As a police officer, detective, undercover officer, intelligence analyst and information officer of various departments over decades, Lonbom navigated the push toward more data-driven, collaborative government.
For close to four decades in various roles, Kirk Lonbom has traded in information — logging it, digging for it, codifying it, analyzing it, sharing it. Retiring as the state of Illinois’ chief information officer at the end of this month, he’ll leave behind a legacy of interagency communication built to carry on without him.
Long before he was the state’s head of IT, Lonbom, 59, with a degree in criminal justice from Northern Illinois University, launched a career in public service in 1980 as a city police officer. After working in uniform, as a detective and undercover, he joined the Illinois State Police as an intelligence analyst. From there he ascended the chain of command to assistant chief of intelligence, collaborating with technology developers on the state police’s first electronic intelligence system.
Helping to manage and deliver other statewide systems, Lonbom became deputy CIO of the state police; then CIO and chief of technology for the Illinois Emergency Management Agency; then the state’s first full-time chief information security officer in the newly created Illinois Department of Innovation and Technology.
He succeeded Hardik Bhatt in 2017 as Illinois’ CIO and acting secretary of technology.
When he joined the state police in 2002, Lonbom said, his focus was on streamlining everything: investigative case management, criminal history systems, on-the-street officer communications and information-sharing across local and state agencies. Over time, the lack of communication between disparate agencies became harder to justify, and a partnership between the state police and Chicago Police Department started to change their culture into a more collaborative one.
“Prior to our partnership, we sort of operated separately,” he said. “Especially with criminal street gangs and other types of criminals moving around the state, there was a gap in information sharing, so we closed that gap and started sharing information, and it’s been going on ever since.”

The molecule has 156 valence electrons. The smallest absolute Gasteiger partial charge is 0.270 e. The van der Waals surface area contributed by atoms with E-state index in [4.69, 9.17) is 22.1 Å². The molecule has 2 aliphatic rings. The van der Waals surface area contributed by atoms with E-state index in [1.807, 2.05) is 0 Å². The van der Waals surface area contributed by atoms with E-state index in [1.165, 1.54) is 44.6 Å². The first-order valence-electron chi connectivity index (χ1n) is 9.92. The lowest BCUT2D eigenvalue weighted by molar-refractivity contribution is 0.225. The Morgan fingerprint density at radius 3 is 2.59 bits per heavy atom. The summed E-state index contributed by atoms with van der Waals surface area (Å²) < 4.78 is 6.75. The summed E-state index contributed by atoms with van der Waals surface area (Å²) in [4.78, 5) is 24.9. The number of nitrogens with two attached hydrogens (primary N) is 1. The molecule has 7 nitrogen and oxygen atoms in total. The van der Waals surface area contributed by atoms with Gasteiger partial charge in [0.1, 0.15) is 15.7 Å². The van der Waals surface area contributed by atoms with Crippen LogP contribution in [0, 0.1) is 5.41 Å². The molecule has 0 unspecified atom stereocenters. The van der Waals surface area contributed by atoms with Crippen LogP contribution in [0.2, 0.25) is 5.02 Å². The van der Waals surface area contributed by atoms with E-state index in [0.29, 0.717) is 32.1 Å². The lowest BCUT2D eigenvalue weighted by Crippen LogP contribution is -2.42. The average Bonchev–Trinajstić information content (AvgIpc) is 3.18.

Lonbom recalled Sept. 11, 2001 as a turning point for trust between agencies that weren’t previously sharing information. With that cultural shift in process, different agencies started to find common goals, like cybersecurity.
“Long-term, a lot of the challenge has been agencies working in silos across state government. … Some of that was probably by internal design, but it was really ineffective,” he said. “Through that process, the state suffered decades of technology debt and neglect. Systems weren’t getting upgraded, hardware was out of support and we weren’t delivering the services that we really needed to deliver. Since we’ve come together in the Department of Innovation and Technology, that’s really changing.”
Lonbom said when he started as CISO in 2015, cybersecurity was merely reactive, with a small number of dedicated staff. He assembled a team from different agencies to draft a comprehensive cybersecurity strategy, and since then, Lonbom estimates they’ve quadrupled the state’s number of cybersecurity personnel and created one of the best state cybersecurity systems in the nation. He said they’ve drastically raised cybersecurity awareness across the state, reduced billions of dollars in risk, established a proactive approach and got state employees to start thinking of security first.
Over the past 15 months as CIO, Lonbom said his flagship project has been phasing in a single, new enterprise resource planning system to replace the hundreds of legacy systems Illinois has been using. By the end of 2018, he expects the new ERP system to be deployed across 80 percent of the state’s agencies.
He’s also optimistic about the state’s hybrid cloud strategy, which is still in development.
Given an overall push toward data-driven government and efficient use of tax dollars, Lonbom advised that one of the best things governments can do is collaborate, and focus on what’s best for the taxpayer. To do that, he advised letting the private industry develop new technologies while investing public resources in project management and service.
“We don’t normally have the budget to take huge risks, to step out in innovation. But through good partnerships with the private sector … we need to focus on data, on things that improve our capabilities and processes,” Lonbom said. “When we invest in our people, we need to invest in personnel that are really the ones who are going to bring the longest-lasting value, such as service managers, good project management, data scientists, enterprise architects. Government doesn’t focus enough on those things, and we don’t reach the success that we could if we invested more … in the folks that could really drive improvement in government.”
Lonbom didn’t have a personal itinerary beyond retirement on Dec. 31, when Gov.-elect J.B. Pritzker will be prepping a new administration. But he said he was proud that he and his staff never lost sight of their duty while it was theirs.
“In my entire career, I’ve been in kind of a protect-and-serve mode, and I don’t see that changing much,” he said.